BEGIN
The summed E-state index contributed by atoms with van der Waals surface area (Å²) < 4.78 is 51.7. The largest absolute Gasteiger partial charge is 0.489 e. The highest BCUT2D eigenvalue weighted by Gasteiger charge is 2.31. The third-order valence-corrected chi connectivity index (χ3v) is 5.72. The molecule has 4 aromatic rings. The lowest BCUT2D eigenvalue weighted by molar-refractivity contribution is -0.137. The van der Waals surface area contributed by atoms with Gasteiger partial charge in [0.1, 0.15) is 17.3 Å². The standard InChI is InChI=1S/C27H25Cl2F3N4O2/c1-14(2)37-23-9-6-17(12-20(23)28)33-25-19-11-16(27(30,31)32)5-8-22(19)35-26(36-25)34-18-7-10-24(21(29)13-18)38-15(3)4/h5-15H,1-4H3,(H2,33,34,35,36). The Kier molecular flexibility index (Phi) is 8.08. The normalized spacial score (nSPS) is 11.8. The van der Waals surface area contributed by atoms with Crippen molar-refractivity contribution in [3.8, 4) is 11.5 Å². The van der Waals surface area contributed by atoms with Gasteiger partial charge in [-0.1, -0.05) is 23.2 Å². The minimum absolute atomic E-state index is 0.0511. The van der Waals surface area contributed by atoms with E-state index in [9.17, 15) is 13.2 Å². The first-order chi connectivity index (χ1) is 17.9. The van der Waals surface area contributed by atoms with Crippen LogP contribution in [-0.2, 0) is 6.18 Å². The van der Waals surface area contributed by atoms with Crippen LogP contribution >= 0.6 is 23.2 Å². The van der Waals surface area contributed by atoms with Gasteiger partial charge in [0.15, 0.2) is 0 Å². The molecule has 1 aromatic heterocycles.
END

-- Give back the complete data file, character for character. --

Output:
The summed E-state index contributed by atoms with van der Waals surface area (Å²) < 4.78 is 51.7. The largest absolute Gasteiger partial charge is 0.489 e. The highest BCUT2D eigenvalue weighted by Gasteiger charge is 2.31. The third-order valence-corrected chi connectivity index (χ3v) is 5.72. The molecule has 4 aromatic rings. The lowest BCUT2D eigenvalue weighted by molar-refractivity contribution is -0.137. The van der Waals surface area contributed by atoms with Gasteiger partial charge in [0.1, 0.15) is 17.3 Å². The standard InChI is InChI=1S/C27H25Cl2F3N4O2/c1-14(2)37-23-9-6-17(12-20(23)28)33-25-19-11-16(27(30,31)32)5-8-22(19)35-26(36-25)34-18-7-10-24(21(29)13-18)38-15(3)4/h5-15H,1-4H3,(H2,33,34,35,36). The Kier molecular flexibility index (Phi) is 8.08. The normalized spacial score (nSPS) is 11.8. The van der Waals surface area contributed by atoms with Crippen molar-refractivity contribution in [3.8, 4) is 11.5 Å². The van der Waals surface area contributed by atoms with Gasteiger partial charge in [-0.1, -0.05) is 23.2 Å². The minimum absolute atomic E-state index is 0.0511. The van der Waals surface area contributed by atoms with E-state index in [9.17, 15) is 13.2 Å². The first-order chi connectivity index (χ1) is 17.9. The van der Waals surface area contributed by atoms with Crippen LogP contribution in [-0.2, 0) is 6.18 Å². The van der Waals surface area contributed by atoms with Crippen LogP contribution >= 0.6 is 23.2 Å². The van der Waals surface area contributed by atoms with Gasteiger partial charge in [0.15, 0.2) is 0 Å². The molecule has 1 aromatic heterocycles.